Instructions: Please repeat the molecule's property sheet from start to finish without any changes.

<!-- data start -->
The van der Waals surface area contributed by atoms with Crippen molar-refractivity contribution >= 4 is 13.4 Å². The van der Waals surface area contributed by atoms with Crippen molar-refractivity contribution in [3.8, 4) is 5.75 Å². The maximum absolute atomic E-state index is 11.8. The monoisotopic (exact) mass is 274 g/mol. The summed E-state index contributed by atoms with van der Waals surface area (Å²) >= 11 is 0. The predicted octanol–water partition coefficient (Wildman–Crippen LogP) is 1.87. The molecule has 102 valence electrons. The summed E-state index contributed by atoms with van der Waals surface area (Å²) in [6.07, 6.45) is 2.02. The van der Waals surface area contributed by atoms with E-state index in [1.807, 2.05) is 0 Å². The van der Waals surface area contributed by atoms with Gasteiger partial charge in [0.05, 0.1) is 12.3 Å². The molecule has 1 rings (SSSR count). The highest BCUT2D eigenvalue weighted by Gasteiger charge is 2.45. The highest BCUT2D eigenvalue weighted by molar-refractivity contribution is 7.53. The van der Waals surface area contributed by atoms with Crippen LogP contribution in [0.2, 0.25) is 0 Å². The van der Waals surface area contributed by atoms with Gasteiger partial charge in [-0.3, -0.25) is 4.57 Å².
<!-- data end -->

The van der Waals surface area contributed by atoms with Crippen molar-refractivity contribution >= 4 is 13.4 Å². The van der Waals surface area contributed by atoms with Crippen molar-refractivity contribution in [3.8, 4) is 5.75 Å². The maximum absolute atomic E-state index is 11.8. The monoisotopic (exact) mass is 274 g/mol. The summed E-state index contributed by atoms with van der Waals surface area (Å²) >= 11 is 0. The predicted octanol–water partition coefficient (Wildman–Crippen LogP) is 1.87. The molecule has 102 valence electrons. The summed E-state index contributed by atoms with van der Waals surface area (Å²) in [6.07, 6.45) is 2.02. The van der Waals surface area contributed by atoms with E-state index in [1.807, 2.05) is 0 Å². The van der Waals surface area contributed by atoms with Gasteiger partial charge in [0.05, 0.1) is 12.3 Å². The molecule has 1 rings (SSSR count). The highest BCUT2D eigenvalue weighted by Gasteiger charge is 2.45. The highest BCUT2D eigenvalue weighted by molar-refractivity contribution is 7.53. The van der Waals surface area contributed by atoms with Crippen LogP contribution in [0.2, 0.25) is 0 Å². The van der Waals surface area contributed by atoms with Gasteiger partial charge in [-0.3, -0.25) is 4.57 Å².